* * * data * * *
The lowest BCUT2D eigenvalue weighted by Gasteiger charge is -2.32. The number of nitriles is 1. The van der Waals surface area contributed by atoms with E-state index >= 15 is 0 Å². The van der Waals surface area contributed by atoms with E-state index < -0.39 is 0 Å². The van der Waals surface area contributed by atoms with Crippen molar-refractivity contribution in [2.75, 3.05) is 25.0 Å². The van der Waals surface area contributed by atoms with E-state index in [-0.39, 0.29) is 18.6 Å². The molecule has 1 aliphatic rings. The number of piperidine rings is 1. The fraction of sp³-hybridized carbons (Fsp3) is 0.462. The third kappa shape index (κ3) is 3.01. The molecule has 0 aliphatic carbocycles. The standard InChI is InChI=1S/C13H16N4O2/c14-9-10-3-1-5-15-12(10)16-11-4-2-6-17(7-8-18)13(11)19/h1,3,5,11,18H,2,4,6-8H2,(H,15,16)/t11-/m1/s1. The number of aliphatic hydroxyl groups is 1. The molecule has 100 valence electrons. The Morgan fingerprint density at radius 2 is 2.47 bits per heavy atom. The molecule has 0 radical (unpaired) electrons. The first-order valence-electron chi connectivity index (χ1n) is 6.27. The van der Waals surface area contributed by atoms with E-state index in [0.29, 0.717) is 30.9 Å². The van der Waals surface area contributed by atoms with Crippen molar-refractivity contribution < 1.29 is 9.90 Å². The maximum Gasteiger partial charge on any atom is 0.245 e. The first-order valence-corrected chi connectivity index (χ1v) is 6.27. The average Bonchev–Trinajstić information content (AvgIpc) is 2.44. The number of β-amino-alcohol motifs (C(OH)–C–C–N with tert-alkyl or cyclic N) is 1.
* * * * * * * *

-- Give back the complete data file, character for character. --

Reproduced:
The lowest BCUT2D eigenvalue weighted by Gasteiger charge is -2.32. The number of nitriles is 1. The van der Waals surface area contributed by atoms with E-state index >= 15 is 0 Å². The van der Waals surface area contributed by atoms with E-state index < -0.39 is 0 Å². The van der Waals surface area contributed by atoms with Crippen molar-refractivity contribution in [2.75, 3.05) is 25.0 Å². The van der Waals surface area contributed by atoms with E-state index in [-0.39, 0.29) is 18.6 Å². The molecule has 1 aliphatic rings. The number of piperidine rings is 1. The fraction of sp³-hybridized carbons (Fsp3) is 0.462. The third kappa shape index (κ3) is 3.01. The molecule has 0 aliphatic carbocycles. The standard InChI is InChI=1S/C13H16N4O2/c14-9-10-3-1-5-15-12(10)16-11-4-2-6-17(7-8-18)13(11)19/h1,3,5,11,18H,2,4,6-8H2,(H,15,16)/t11-/m1/s1. The number of aliphatic hydroxyl groups is 1. The molecule has 100 valence electrons. The Morgan fingerprint density at radius 2 is 2.47 bits per heavy atom. The molecule has 0 radical (unpaired) electrons. The first-order valence-electron chi connectivity index (χ1n) is 6.27. The van der Waals surface area contributed by atoms with E-state index in [0.29, 0.717) is 30.9 Å². The van der Waals surface area contributed by atoms with Crippen molar-refractivity contribution < 1.29 is 9.90 Å². The maximum Gasteiger partial charge on any atom is 0.245 e. The first-order valence-corrected chi connectivity index (χ1v) is 6.27. The average Bonchev–Trinajstić information content (AvgIpc) is 2.44. The number of β-amino-alcohol motifs (C(OH)–C–C–N with tert-alkyl or cyclic N) is 1.